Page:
O solo mom: my Italian adventure
"Be brave, Mom! I'll guide you through every step," began my daughter's e-mail, the "subject" line of which read, "Sorry: Can't meet you at airport!"Skip to next paragraph
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Brave? I didn't need courage. I needed her at Rome's Fiumicino Airport. This was my first time out of the English-speaking world, and I had not expected to go without some pretty extensive hand-holding.
My daughter, a Latin and Greek major, picks up languages as regularly as I pick up her brothers' dirty socks - admittedly, her picking up is done with a bit more gusto. My Italian-language skills, however, were limited to 37 choice phrases, learned with great effort. In the car, via audiotape ("Get By in Italian!"), during the boys' twice-weekly soccer practices and thrice-weekly marching-band carpool.
Chaos upsets me. Bad enough that I'd only known about my Rome visit for three weeks. But to be forced to find my way alone, from the airport, to a taxi, to the ancient harbor town of Ostia Antica? With only 37 choice phrases? When I'd expected Keeley to do all the hard parts? It was too much. If I'd been told up front that I would have to become an intrepid solo traveler, I wouldn't have accepted the ticket.
"Think of it as a scavenger hunt," Keeley's cheery e-mail continued. Easy for her to be cheery: She takes night trains to Venice, and quick weekends to Slovenia to visit buddies. I stay home, flip compost, and make sure her brothers make it to their music lessons on time.
She proceeded to give me Web-site addresses where I could see pictures of all the important landmarks in Ostia, from the view at the entrance to the archaeological site, to the proper path to follow within the site ("it will be teeming with German tourists," Keeley explained helpfully), to the steps of the Capitoleum (capitol), where she would find me during a break from her all-day field trip.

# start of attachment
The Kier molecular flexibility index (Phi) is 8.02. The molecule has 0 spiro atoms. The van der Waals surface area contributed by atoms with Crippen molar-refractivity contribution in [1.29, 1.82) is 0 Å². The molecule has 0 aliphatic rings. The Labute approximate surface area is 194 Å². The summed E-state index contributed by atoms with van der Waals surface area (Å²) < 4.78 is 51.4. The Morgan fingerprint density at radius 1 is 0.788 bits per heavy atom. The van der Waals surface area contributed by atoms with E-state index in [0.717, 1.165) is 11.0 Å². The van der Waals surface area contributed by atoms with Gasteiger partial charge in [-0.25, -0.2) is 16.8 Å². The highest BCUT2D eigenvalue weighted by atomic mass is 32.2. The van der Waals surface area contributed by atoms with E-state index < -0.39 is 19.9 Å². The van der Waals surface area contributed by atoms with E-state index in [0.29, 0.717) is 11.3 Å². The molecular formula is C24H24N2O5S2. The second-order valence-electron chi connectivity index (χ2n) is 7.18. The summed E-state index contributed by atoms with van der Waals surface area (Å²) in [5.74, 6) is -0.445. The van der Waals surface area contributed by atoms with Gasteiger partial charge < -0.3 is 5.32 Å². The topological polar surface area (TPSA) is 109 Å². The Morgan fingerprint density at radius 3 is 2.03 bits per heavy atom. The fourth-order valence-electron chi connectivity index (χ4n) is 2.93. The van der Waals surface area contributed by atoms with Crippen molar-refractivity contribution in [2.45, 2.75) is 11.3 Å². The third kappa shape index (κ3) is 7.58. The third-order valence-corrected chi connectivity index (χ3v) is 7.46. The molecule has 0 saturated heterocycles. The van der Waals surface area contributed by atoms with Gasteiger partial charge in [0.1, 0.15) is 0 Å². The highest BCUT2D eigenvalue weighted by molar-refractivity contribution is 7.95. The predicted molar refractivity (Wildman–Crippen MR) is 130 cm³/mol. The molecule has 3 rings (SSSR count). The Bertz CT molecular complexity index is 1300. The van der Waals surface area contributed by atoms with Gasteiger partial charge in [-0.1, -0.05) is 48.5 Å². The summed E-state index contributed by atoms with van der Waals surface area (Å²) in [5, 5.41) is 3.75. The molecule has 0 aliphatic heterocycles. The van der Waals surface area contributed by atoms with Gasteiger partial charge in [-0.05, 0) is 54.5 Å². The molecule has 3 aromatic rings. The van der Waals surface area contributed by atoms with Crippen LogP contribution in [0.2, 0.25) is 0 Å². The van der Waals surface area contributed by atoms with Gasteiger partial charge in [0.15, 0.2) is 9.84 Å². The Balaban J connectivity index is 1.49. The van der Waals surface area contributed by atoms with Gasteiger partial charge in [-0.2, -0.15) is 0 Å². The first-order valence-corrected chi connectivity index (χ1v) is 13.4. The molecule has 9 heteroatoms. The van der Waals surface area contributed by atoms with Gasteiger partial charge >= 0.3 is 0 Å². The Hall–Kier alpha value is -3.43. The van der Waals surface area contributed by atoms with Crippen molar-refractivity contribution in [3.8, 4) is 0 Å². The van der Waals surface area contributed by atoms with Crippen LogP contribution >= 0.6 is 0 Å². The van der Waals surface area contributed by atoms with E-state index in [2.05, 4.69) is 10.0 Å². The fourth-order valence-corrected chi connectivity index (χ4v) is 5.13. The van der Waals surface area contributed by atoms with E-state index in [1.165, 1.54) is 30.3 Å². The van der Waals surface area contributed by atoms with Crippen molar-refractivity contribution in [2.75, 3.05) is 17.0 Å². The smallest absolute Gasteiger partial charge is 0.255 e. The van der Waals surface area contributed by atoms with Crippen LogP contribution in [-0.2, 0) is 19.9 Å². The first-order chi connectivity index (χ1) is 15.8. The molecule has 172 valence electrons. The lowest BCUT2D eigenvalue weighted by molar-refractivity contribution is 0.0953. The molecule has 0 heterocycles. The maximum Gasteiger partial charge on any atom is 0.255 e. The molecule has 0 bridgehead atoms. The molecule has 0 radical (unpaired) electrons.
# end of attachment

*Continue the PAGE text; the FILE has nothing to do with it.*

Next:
"And remember, Mom, don't accept a ride from any taxi driver who wants to drive you. Only go with someone in a white taxi, who doesn't want your business, because he's official and can't overcharge you!" Fine. Bene.
So for six hours in the plane, while the other passengers watched "Mission: Impossible" on the little video screen, I wrote out new phrases I might need under my changed circumstances. I studied my lovely Italian bank notes, practiced making change, buying my own ticket at Ostia, tipping the cab driver.
I arrived to a glorious, sun-drenched November day. Palm trees actually swayed alongside huge, broccoli-shaped umbrella pines all over the outskirts of Rome. Fairfax, Va., seemed very far away.
Armed with Keeley's travel hints, I sagely waved my head and said "No, grazie," to the throngs of entrepreneurial cabbies who offered to carry my little bag to their taxis.
Diffidently, I approached a gentleman in a white cab, resting under his hat.
"I want to go to Ostia Antica," I enunciated in Italian, much the way a classical actor might declaim in the amphitheater.
"Ostia Antica - you mean the archaeological site, not the modern town of Ostia?" he queried, way too fast, in his native tongue. I could follow him, but just barely.